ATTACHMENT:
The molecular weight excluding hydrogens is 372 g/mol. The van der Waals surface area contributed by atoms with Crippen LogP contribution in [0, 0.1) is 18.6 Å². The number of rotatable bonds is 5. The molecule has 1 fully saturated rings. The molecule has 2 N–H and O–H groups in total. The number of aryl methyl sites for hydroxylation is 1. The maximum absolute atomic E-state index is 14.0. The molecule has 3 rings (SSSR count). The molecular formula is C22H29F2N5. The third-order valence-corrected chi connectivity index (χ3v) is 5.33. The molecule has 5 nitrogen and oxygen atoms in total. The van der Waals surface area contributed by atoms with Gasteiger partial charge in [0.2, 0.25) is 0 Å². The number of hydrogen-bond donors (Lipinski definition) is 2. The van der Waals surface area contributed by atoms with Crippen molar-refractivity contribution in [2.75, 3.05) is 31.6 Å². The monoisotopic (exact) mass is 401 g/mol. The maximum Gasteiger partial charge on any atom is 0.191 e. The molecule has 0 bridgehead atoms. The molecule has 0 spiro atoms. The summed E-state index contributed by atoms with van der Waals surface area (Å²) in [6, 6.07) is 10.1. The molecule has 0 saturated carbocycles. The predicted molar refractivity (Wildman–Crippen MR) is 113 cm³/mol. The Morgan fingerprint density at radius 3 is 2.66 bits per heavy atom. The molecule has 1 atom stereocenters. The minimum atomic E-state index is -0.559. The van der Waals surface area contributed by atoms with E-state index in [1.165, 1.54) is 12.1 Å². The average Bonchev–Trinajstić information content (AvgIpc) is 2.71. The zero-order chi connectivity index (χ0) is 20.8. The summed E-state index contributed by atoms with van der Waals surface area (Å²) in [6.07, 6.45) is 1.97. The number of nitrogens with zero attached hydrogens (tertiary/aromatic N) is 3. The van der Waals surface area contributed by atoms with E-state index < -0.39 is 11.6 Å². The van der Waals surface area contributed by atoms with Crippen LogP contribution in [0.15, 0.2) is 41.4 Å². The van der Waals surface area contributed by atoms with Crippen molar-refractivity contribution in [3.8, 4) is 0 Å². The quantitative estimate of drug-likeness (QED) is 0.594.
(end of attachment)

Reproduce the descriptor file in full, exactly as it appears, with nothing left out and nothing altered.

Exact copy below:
The molecular weight excluding hydrogens is 372 g/mol. The van der Waals surface area contributed by atoms with Crippen LogP contribution in [0, 0.1) is 18.6 Å². The number of rotatable bonds is 5. The molecule has 1 fully saturated rings. The molecule has 2 N–H and O–H groups in total. The number of aryl methyl sites for hydroxylation is 1. The maximum absolute atomic E-state index is 14.0. The molecule has 3 rings (SSSR count). The molecular formula is C22H29F2N5. The third-order valence-corrected chi connectivity index (χ3v) is 5.33. The molecule has 5 nitrogen and oxygen atoms in total. The van der Waals surface area contributed by atoms with Gasteiger partial charge in [0.2, 0.25) is 0 Å². The number of hydrogen-bond donors (Lipinski definition) is 2. The van der Waals surface area contributed by atoms with Crippen molar-refractivity contribution in [2.75, 3.05) is 31.6 Å². The monoisotopic (exact) mass is 401 g/mol. The maximum Gasteiger partial charge on any atom is 0.191 e. The molecule has 0 bridgehead atoms. The molecule has 0 spiro atoms. The summed E-state index contributed by atoms with van der Waals surface area (Å²) in [6, 6.07) is 10.1. The molecule has 0 saturated carbocycles. The predicted molar refractivity (Wildman–Crippen MR) is 113 cm³/mol. The Morgan fingerprint density at radius 3 is 2.66 bits per heavy atom. The molecule has 1 atom stereocenters. The minimum atomic E-state index is -0.559. The van der Waals surface area contributed by atoms with E-state index in [1.165, 1.54) is 12.1 Å². The average Bonchev–Trinajstić information content (AvgIpc) is 2.71. The zero-order chi connectivity index (χ0) is 20.8. The summed E-state index contributed by atoms with van der Waals surface area (Å²) in [6.07, 6.45) is 1.97. The number of nitrogens with zero attached hydrogens (tertiary/aromatic N) is 3. The van der Waals surface area contributed by atoms with E-state index < -0.39 is 11.6 Å². The van der Waals surface area contributed by atoms with Crippen LogP contribution in [0.15, 0.2) is 41.4 Å². The van der Waals surface area contributed by atoms with Crippen molar-refractivity contribution in [3.8, 4) is 0 Å². The quantitative estimate of drug-likeness (QED) is 0.594.